Foreigners suspected of exploiting public health insurance


The Japanese government has begun a nationwide probe into foreign residents allegedly exploiting the country's public health insurance system. The health ministry will compile the findings of the survey later in the 2018 and discuss steps to prevent abuse of the insurance system.

Japan had 2.56 million foreign residents at the end of 2017, up for the fifth consecutive year, according to the Justice Ministry. Of the total, Chinese nationals accounted for the most at 29%, followed by South Koreans at 18% and Vietnamese and Filipinos, both at 10%.

With the government planning to rely more on foreign workers to compensate for the country's shortage of manpower, aiming for more than 500,000 foreign workers by 2025, foreign residents are expected to increase further.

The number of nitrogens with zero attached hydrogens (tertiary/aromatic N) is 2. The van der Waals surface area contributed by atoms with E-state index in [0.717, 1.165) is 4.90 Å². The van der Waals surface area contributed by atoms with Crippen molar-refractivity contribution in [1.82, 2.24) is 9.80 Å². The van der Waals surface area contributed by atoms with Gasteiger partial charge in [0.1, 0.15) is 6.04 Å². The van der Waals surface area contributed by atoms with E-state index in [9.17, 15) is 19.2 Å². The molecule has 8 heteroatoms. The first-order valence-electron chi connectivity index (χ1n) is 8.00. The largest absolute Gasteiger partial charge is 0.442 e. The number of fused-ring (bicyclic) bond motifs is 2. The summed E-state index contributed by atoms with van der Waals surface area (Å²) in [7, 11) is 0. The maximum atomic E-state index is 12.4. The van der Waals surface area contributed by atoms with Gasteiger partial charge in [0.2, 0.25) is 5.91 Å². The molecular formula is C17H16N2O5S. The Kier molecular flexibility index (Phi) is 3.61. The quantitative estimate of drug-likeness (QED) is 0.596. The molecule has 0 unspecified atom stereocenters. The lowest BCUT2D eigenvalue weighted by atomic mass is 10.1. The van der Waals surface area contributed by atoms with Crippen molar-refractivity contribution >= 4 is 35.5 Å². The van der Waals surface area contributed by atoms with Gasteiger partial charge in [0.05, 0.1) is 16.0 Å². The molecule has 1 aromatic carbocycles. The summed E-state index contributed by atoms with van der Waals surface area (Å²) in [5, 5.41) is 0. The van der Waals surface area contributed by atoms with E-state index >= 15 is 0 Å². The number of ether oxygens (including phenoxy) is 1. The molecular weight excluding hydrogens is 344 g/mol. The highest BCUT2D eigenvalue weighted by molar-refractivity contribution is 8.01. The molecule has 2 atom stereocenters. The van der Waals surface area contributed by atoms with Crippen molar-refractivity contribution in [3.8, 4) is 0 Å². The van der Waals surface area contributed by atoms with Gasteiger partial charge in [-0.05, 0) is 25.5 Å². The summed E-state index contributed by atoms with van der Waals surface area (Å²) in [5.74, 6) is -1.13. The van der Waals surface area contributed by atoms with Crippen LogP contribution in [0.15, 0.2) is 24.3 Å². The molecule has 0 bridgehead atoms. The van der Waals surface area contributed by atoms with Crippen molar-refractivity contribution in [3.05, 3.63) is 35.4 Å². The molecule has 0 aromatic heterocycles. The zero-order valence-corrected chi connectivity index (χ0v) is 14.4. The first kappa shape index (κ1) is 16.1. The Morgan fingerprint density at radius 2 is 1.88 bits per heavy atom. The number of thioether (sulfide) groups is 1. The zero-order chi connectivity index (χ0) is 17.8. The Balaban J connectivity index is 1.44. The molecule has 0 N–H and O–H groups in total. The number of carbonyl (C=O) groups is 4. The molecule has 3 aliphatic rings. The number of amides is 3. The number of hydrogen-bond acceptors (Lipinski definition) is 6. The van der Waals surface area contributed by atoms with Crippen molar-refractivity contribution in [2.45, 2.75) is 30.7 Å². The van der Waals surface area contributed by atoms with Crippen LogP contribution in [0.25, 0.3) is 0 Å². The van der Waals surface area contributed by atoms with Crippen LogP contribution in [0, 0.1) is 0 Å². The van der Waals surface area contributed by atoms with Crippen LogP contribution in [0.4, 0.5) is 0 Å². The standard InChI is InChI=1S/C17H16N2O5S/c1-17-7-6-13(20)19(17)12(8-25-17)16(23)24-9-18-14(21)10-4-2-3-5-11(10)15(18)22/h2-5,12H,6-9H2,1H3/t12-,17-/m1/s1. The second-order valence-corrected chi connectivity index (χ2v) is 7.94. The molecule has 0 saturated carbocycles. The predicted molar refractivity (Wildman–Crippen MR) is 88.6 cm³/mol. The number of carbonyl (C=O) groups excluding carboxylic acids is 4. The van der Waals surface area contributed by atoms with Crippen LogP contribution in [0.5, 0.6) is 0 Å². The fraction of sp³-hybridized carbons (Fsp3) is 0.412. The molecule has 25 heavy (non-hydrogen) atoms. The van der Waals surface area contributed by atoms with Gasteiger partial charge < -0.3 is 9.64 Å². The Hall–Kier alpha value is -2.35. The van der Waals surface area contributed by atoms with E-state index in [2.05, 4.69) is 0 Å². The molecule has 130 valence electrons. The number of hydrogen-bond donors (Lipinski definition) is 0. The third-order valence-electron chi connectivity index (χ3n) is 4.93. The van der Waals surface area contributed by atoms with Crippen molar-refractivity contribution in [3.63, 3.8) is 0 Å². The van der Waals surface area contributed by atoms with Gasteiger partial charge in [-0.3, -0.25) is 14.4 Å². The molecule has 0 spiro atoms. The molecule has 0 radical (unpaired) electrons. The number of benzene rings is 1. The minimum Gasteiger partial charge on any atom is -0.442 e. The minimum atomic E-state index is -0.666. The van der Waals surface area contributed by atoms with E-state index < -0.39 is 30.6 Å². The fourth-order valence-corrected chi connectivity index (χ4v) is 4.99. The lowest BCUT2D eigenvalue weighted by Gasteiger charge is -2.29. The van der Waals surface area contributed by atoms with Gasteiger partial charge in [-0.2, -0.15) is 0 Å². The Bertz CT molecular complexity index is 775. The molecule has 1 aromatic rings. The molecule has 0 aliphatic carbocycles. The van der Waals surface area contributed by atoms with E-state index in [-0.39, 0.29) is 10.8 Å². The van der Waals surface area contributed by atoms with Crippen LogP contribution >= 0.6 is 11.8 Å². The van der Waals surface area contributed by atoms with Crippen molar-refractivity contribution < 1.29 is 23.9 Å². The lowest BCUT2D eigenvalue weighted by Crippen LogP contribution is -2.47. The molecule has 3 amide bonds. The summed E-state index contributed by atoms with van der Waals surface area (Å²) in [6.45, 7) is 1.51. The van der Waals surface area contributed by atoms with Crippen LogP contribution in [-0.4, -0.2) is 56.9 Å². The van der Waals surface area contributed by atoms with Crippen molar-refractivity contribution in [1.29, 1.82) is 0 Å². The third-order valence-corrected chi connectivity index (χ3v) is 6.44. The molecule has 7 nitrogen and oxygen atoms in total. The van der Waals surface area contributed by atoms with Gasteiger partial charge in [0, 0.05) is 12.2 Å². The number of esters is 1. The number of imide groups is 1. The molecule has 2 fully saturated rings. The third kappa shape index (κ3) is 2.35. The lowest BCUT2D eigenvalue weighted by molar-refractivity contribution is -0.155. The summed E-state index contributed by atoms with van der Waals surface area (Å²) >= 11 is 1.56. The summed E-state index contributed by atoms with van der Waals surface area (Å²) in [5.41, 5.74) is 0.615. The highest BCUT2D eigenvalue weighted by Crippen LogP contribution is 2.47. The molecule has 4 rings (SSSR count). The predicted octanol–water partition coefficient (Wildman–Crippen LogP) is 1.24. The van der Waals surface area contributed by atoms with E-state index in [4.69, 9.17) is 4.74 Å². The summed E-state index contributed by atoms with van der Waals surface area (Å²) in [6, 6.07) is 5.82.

In Japan, all residents including foreigners must enrol in a health insurance plan provided by their employers, which also covers their dependents, or enrol for national health insurance at their local municipal offices.

Even if they are not company employees, foreigners who stay in Japan for three months or longer for business or study purposes can apply for national health insurance coverage.

Public health insurance coverage in Japan requires a policyholder to pay 30% of the cost at medical institutions, with the remaining amount covered by the policy.

There have been several incidents where foreigners have fraudulently obtained resident status, for example by posing as students studying in Japan. In other cases, people whose family ties with foreign residents are questionable came from overseas to receive treatment in Japan.



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